Undoubtedly, it is a good idea to have several further plans (which don't stray too far from the original intent and thereby render the location as being irrelevant), for lighting  your shots as a back-up. If you have the luxury of time and a single location, you may find that you can create parallel sets of images.

The sequence of your shoot will become a driving force of it. If you can spend time on close ups first, while you wait for onlookers or pedestrians to leave the scene -then do it. Some things might need to be waited for - such as waiting for the man walking his dog across the bridge and into the frame of your shot. But other things - such as waiting for the wind to pick up  or the sun to be lower in the sky are not necessary to wait for., when you can find ways to manage your way around them.

HANNAH_Jamie-Lowe-Photography-Hannah_6DES.jpg

Perks and benefits of  shooting at my chosen location were the lovely breezes blowing across the bridge, which distributed the models hair and clothing nicely, as well as the strong graphic shadows created by the bridges structure. The bridge, at times could be reminiscent of a boat or a harbour setting. Making these things work within the shoot to enhance the images became important.

You want me to do that? In these heels?

Taking care of your model and your team as we have discussed is important. When, where and how you are posing your model is all directed by you and you only. People working with you are not going to know what you want them to do, unless you make directions specifically clear and understood. Weirdly for me, all my thoughts and ideas for poses and what might look good, are seemingly, instantly, blown away from my head with the first breeze of the day. More often than not, the Mr. Bean of fashion photography once again tries to take residence in my head. It's an experience akin to an actor forgetting his lines. If you too suffer from "shooting-stage-fright" like this - I recommend sketching some ideas on paper and having a little note / sketch book on you in addition to your previous mood and story board work to help you as a prompt.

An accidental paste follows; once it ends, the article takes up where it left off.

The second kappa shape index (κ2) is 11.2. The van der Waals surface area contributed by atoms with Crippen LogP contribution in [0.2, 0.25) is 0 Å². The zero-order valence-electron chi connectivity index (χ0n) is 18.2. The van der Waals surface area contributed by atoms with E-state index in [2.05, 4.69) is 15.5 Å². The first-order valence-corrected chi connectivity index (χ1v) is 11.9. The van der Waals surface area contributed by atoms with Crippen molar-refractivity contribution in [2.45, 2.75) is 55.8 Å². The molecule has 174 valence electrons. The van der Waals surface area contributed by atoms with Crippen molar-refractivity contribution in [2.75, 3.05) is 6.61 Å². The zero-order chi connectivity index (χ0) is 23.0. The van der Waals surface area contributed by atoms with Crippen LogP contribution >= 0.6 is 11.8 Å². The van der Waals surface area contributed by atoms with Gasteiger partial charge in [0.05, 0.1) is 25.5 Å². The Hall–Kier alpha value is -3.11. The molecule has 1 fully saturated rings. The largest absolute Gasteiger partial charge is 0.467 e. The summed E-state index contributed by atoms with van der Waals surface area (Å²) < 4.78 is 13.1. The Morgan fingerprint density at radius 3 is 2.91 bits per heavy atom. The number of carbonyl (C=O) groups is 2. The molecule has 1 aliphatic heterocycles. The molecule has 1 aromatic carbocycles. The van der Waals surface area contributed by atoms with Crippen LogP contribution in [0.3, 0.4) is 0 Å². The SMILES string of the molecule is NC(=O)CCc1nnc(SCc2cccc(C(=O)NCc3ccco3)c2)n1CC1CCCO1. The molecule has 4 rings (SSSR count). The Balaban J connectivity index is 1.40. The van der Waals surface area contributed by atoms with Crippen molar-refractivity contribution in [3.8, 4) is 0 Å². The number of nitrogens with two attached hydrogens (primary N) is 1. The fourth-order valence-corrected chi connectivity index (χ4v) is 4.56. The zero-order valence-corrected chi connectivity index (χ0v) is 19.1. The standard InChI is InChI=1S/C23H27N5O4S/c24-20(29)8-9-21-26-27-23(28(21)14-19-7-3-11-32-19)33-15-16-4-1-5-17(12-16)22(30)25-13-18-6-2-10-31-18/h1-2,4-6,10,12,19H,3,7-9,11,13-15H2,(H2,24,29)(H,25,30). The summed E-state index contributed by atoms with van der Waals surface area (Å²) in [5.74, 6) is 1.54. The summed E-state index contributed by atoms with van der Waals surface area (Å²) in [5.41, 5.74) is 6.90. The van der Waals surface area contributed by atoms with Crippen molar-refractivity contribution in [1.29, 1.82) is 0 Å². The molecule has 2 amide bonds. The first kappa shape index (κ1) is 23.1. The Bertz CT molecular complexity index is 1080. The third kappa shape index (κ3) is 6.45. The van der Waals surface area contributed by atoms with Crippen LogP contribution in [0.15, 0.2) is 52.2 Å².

Another take-away point from this experience was this: include your model and your team in the reviewing process frequently. Show them the camera viewfinder frequently (or the laptop screen in between segments of the shoot). More often than not, they will also spot glaringly obvious things like: camera tilting, cropping of the body and cut-offs, bad shadows, awkward poses, unecessary background elements, poor framing, horrible creases in clothes, lint, shiny areas on skin, fly away hair, unflattering poses and gestures. and so on. Include more eyes in the process, as theirs are dispassionate eyes and, more crucially, specifically specialist eyes which are directed almost autistically toward  particular things, such as the quality of the model's skin or way the model's skirts sit They are therefore immensely helpful in the short-term decision making and trouble-shooting..

Never stop communicating with your model. (if something is uncomfortable such as descending a steep metal stairway in high heels then don't expect  your model to be as relaxed as she could be in your proposed walking shots, for example. Introduce a plan for her to pause and pose along the way). We noticed how much Rannah perked up with the simple addition of music outdoors and how much more focused she became when everyone's attention was completely upon her. By this I mean each and every team member was actively engaged in playing their part- holding a diffuser, angling the strobe, flapping a board to create wind, standing by with a brush.

As you can imagine there were so many rookie mistakes and lots of truly awful gaffs amidst moments of great inspiration throughout this glorious sunny day. I had the pleasure of working with Rannah from Brazil (represented by the Boom Agency in Milan). For me and my hard working team, she was as patient, professional and as good humored and calm as we could have asked for.  I am grateful for her role and that of the stylist Marco Di Ciuccio, the make-up and hair expert Giovanni Esdra Maurelli and Vinicius Amaral de Silva the lighting assistant, as well as my co-participants Gabor Herczegflavi and Caroline Porter in helping me to create my images and to help me meet the vision of what was in my head.

Of course thanks to the course leaders: Piero Visconti and  Sara El Beshbichi, Maria Christi Lani and Lucja Hrvat for their fantastic input.

We all had a lot of fun and it was a reward in itself to share in that positive working atmosphere on the day.

Ciao!